The best way to enjoy summer is with sand between your toes and catching some rays on a sunny day in July or August. There are some amazing beaches in Ontario, many of which are only a 2-hour drive from Toronto and the GTA. With so many Southwestern Ontario beaches to choose from, it can be tough to know where to go! These are some of the best beaches in Southwest Ontario, perfect for a mini Ontario road trip in the warmer months.
What Makes These the Best Beaches in Southwestern Ontario?
There are a few reasons! Personally, I prefer to visit destinations that aren’t overrun by visitors. When I think of a beach day, I think of a quiet, relaxing beach day. This does not include having to climb over people in order to find a spot on the beach like you will run into on Grand Bend beach or Wasaga Beach. Not to say there’s anything wrong with these sandy beaches, I just feel many of us prefer quieter destinations! That being said, sometimes you just can’t avoid the crowds like on long weekends or holidays.
Another thing that’s important? BATHROOMS. They don’t need to be fancy, but washroom facilities are a requirement for a beach to be awesome in my books. It may not be something you immediately think about, but all of these Southwestern Ontario beaches have washrooms. Using the facilities is key when you’re staying hydrated on a hot summer day!
INSIDER TIP: When packing your beach bag, include some baby wipes or moist towelettes. Not only are they always a good idea, many of the beaches only have portapotties so better to have something that disinfects than not!
Most important of all… I hate paying for beach access and I’m sure you do too. Luckily, all of these Southwestern Ontario beaches are free. No parking fees, no entrance fees – just a whole bunch of fun awaits! All that’s left is for you to do is check out the weather forecast and choose which beach to visit! That might actually be the hardest part…
Now without further ado… to the beaches!
Bayfield Main Beach
Situated on the shores of Lake Huron, Bayfield Beach is a great place to enjoy a hot summer day. The beach itself is a mix of sand and rock while featuring a walking path and pier close by. Awarded the Blue Flag certification in 2019, this prestigious designation signifies high environmental and quality standards. What does that mean for you? It means the beach has passed a number of intense environmental, educational, safety and accessibility criteria making it an amazing beach to visit!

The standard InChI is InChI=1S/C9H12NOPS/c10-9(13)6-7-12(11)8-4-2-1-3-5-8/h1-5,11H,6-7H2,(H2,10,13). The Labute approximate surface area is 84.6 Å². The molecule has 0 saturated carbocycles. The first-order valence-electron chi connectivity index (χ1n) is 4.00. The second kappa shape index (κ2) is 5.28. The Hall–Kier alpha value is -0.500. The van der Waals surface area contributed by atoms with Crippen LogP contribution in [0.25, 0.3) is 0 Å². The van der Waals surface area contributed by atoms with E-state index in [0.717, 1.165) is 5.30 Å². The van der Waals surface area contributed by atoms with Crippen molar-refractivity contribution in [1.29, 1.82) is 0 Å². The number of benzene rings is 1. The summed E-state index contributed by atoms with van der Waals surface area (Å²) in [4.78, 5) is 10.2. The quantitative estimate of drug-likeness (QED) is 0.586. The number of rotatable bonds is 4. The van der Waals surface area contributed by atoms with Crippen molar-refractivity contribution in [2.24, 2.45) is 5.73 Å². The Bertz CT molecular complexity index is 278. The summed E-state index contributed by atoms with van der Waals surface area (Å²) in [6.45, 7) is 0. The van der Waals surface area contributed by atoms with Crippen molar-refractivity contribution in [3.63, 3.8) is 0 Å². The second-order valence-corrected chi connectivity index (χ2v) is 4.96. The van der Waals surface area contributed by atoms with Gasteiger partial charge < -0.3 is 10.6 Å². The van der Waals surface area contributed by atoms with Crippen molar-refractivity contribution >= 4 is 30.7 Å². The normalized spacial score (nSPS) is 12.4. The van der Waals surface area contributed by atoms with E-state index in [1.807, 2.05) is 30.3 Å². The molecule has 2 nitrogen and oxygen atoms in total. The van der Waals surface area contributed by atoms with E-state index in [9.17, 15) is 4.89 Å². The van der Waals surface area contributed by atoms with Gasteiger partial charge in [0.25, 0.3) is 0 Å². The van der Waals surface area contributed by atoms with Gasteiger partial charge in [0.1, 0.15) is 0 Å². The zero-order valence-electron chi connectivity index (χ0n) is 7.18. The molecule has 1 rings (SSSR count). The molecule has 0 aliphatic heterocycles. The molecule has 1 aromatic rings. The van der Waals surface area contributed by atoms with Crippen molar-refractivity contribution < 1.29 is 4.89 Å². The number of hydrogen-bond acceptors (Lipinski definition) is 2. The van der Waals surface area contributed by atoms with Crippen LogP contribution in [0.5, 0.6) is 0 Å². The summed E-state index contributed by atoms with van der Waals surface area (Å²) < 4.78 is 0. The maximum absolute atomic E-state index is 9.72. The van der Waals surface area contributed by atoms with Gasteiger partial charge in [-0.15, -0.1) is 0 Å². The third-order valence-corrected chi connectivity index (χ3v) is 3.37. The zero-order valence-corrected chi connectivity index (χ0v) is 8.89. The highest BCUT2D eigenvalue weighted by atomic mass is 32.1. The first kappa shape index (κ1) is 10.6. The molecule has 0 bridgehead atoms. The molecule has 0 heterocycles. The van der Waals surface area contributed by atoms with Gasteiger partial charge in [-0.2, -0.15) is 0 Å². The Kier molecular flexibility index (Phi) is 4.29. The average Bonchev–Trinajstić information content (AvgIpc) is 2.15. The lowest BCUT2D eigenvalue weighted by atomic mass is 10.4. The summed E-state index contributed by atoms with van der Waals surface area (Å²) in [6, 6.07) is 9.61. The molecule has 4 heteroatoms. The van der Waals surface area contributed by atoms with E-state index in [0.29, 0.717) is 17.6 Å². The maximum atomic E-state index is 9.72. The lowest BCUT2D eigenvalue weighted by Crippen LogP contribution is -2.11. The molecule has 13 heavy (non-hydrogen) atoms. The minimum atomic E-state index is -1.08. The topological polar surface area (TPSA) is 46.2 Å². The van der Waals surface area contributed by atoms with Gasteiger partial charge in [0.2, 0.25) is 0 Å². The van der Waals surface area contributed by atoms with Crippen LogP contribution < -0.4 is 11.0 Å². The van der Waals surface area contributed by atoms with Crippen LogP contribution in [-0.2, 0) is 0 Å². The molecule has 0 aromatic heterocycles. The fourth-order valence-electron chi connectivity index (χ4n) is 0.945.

If you walk south away from the pier, you’ll find steps which will take you up to Pioneer Park. While nobody likes taking the stairs upward, you’ll be rewarded with a beautiful view at the top! Heading back to the harbour, you’ll find brick and mortar washrooms as well as a water fountain. Be sure to fill up your water bottles to avoid dehydration! If you forgot yours, don’t worry – the beach is a short walk from the town of Bayfield. Here you’ll find a menagerie of shops and restaurants in what I’d say is one of the best beach towns in Ontario.
Heading north to the shores of Georgian Bay, Christie Beach is a quiet little slice of paradise. I visited on a hot summer Saturday and there was one other car… ONE. If you’re looking to have a sandy beach all to yourself? Look no further! There is limited parking, however with my experience, I don’t think you’ll have a problem.
The area is also great for groups as there is a shaded pavilion with benches and tables. A swing set is present for families with young children to enjoy. The green space isn’t large, but there’s enough room for kids (young and old) to play some soccer or break out the frisbee.
Don’t let the name fool you – it’s not that little! Nestled on the shores of Lake Erie, Little Beach is a beautiful place to spend a day sunbathing. While it can get busy (the parking lot itself can be a little crazy!), there’s plenty of room on the beach. You’ll find lots of families enjoying a sunny day along with the occasional parasailer in the distance.
If you’re looking for a sweet treat or a caffeine boost, you’ll be in one-half of Port Stanley within a 5-minute walk. Looking for a change in scenery? Walk another 20 minutes to the other side of Port Stanley and you’ll find the main beach that’s aptly named Port Stanley Beach. Be warned though, it’s almost guaranteed to be busier than Little Beach since it’s arguably one of the top beaches in Ontario!